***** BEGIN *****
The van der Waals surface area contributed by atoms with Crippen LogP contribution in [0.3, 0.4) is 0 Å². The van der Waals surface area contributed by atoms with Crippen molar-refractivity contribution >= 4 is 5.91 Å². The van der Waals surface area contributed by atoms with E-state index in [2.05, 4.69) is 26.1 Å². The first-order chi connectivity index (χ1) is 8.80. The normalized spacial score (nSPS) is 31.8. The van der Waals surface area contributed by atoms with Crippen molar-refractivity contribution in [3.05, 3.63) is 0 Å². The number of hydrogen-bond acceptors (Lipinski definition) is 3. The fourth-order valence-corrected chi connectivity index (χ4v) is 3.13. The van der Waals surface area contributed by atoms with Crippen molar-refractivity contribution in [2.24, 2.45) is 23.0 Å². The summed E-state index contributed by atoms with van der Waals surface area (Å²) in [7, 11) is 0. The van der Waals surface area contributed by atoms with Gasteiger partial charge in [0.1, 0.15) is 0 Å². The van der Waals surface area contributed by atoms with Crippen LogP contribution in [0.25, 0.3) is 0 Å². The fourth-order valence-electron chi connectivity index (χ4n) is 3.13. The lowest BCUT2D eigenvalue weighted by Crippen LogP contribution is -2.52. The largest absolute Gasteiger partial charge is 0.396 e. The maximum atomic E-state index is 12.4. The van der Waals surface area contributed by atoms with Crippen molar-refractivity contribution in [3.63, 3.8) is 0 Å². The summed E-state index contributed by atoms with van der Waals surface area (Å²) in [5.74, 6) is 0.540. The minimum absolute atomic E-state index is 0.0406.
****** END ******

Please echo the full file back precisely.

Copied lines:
The van der Waals surface area contributed by atoms with Crippen LogP contribution in [0.3, 0.4) is 0 Å². The van der Waals surface area contributed by atoms with Crippen molar-refractivity contribution >= 4 is 5.91 Å². The van der Waals surface area contributed by atoms with E-state index in [2.05, 4.69) is 26.1 Å². The first-order chi connectivity index (χ1) is 8.80. The normalized spacial score (nSPS) is 31.8. The van der Waals surface area contributed by atoms with Crippen molar-refractivity contribution in [3.05, 3.63) is 0 Å². The number of hydrogen-bond acceptors (Lipinski definition) is 3. The fourth-order valence-corrected chi connectivity index (χ4v) is 3.13. The van der Waals surface area contributed by atoms with Crippen molar-refractivity contribution in [2.24, 2.45) is 23.0 Å². The summed E-state index contributed by atoms with van der Waals surface area (Å²) in [7, 11) is 0. The van der Waals surface area contributed by atoms with Gasteiger partial charge in [0.1, 0.15) is 0 Å². The van der Waals surface area contributed by atoms with Crippen LogP contribution in [0.25, 0.3) is 0 Å². The fourth-order valence-electron chi connectivity index (χ4n) is 3.13. The lowest BCUT2D eigenvalue weighted by Crippen LogP contribution is -2.52. The largest absolute Gasteiger partial charge is 0.396 e. The maximum atomic E-state index is 12.4. The van der Waals surface area contributed by atoms with Crippen molar-refractivity contribution in [3.63, 3.8) is 0 Å². The summed E-state index contributed by atoms with van der Waals surface area (Å²) in [5.74, 6) is 0.540. The minimum absolute atomic E-state index is 0.0406.